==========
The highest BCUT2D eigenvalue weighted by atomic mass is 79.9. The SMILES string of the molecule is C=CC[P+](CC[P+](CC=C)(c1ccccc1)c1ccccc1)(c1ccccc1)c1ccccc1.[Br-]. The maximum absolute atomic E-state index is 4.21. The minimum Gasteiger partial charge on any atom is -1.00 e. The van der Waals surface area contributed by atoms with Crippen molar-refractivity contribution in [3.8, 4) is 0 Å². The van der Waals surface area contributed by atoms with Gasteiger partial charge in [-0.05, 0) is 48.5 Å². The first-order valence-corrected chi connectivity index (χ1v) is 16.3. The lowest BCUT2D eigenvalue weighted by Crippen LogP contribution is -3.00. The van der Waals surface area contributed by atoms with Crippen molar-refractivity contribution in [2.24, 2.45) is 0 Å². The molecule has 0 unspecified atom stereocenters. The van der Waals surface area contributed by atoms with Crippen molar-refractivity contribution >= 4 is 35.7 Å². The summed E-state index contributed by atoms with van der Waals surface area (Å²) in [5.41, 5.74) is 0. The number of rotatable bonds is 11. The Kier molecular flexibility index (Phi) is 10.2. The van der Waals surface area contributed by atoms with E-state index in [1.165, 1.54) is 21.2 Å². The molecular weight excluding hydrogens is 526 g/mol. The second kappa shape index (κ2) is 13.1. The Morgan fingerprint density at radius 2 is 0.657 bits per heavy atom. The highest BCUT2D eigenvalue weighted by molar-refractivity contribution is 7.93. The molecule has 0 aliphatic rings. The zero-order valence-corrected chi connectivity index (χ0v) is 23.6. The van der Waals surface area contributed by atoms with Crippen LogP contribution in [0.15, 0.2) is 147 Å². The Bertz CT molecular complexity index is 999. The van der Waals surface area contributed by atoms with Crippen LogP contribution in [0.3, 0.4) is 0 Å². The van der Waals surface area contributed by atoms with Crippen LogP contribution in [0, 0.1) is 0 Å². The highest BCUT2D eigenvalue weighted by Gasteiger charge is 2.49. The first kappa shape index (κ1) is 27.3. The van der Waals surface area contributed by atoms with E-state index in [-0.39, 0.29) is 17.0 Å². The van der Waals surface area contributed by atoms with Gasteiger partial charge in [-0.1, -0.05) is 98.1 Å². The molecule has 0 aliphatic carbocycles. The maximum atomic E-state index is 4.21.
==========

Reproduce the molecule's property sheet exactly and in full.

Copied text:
The highest BCUT2D eigenvalue weighted by atomic mass is 79.9. The SMILES string of the molecule is C=CC[P+](CC[P+](CC=C)(c1ccccc1)c1ccccc1)(c1ccccc1)c1ccccc1.[Br-]. The maximum absolute atomic E-state index is 4.21. The minimum Gasteiger partial charge on any atom is -1.00 e. The van der Waals surface area contributed by atoms with Crippen molar-refractivity contribution in [3.8, 4) is 0 Å². The van der Waals surface area contributed by atoms with Gasteiger partial charge in [-0.05, 0) is 48.5 Å². The first-order valence-corrected chi connectivity index (χ1v) is 16.3. The lowest BCUT2D eigenvalue weighted by Crippen LogP contribution is -3.00. The van der Waals surface area contributed by atoms with Crippen molar-refractivity contribution in [2.24, 2.45) is 0 Å². The molecule has 0 unspecified atom stereocenters. The van der Waals surface area contributed by atoms with Crippen molar-refractivity contribution >= 4 is 35.7 Å². The summed E-state index contributed by atoms with van der Waals surface area (Å²) in [5.41, 5.74) is 0. The number of rotatable bonds is 11. The Kier molecular flexibility index (Phi) is 10.2. The van der Waals surface area contributed by atoms with E-state index in [1.165, 1.54) is 21.2 Å². The molecular weight excluding hydrogens is 526 g/mol. The second kappa shape index (κ2) is 13.1. The Morgan fingerprint density at radius 2 is 0.657 bits per heavy atom. The highest BCUT2D eigenvalue weighted by molar-refractivity contribution is 7.93. The molecule has 0 aliphatic rings. The zero-order valence-corrected chi connectivity index (χ0v) is 23.6. The van der Waals surface area contributed by atoms with Crippen LogP contribution in [0.15, 0.2) is 147 Å². The Bertz CT molecular complexity index is 999. The van der Waals surface area contributed by atoms with Crippen LogP contribution in [0.3, 0.4) is 0 Å². The van der Waals surface area contributed by atoms with Crippen LogP contribution in [0, 0.1) is 0 Å². The highest BCUT2D eigenvalue weighted by Gasteiger charge is 2.49. The first kappa shape index (κ1) is 27.3. The van der Waals surface area contributed by atoms with E-state index in [-0.39, 0.29) is 17.0 Å². The van der Waals surface area contributed by atoms with Gasteiger partial charge in [-0.1, -0.05) is 98.1 Å². The molecule has 0 aliphatic carbocycles. The maximum atomic E-state index is 4.21.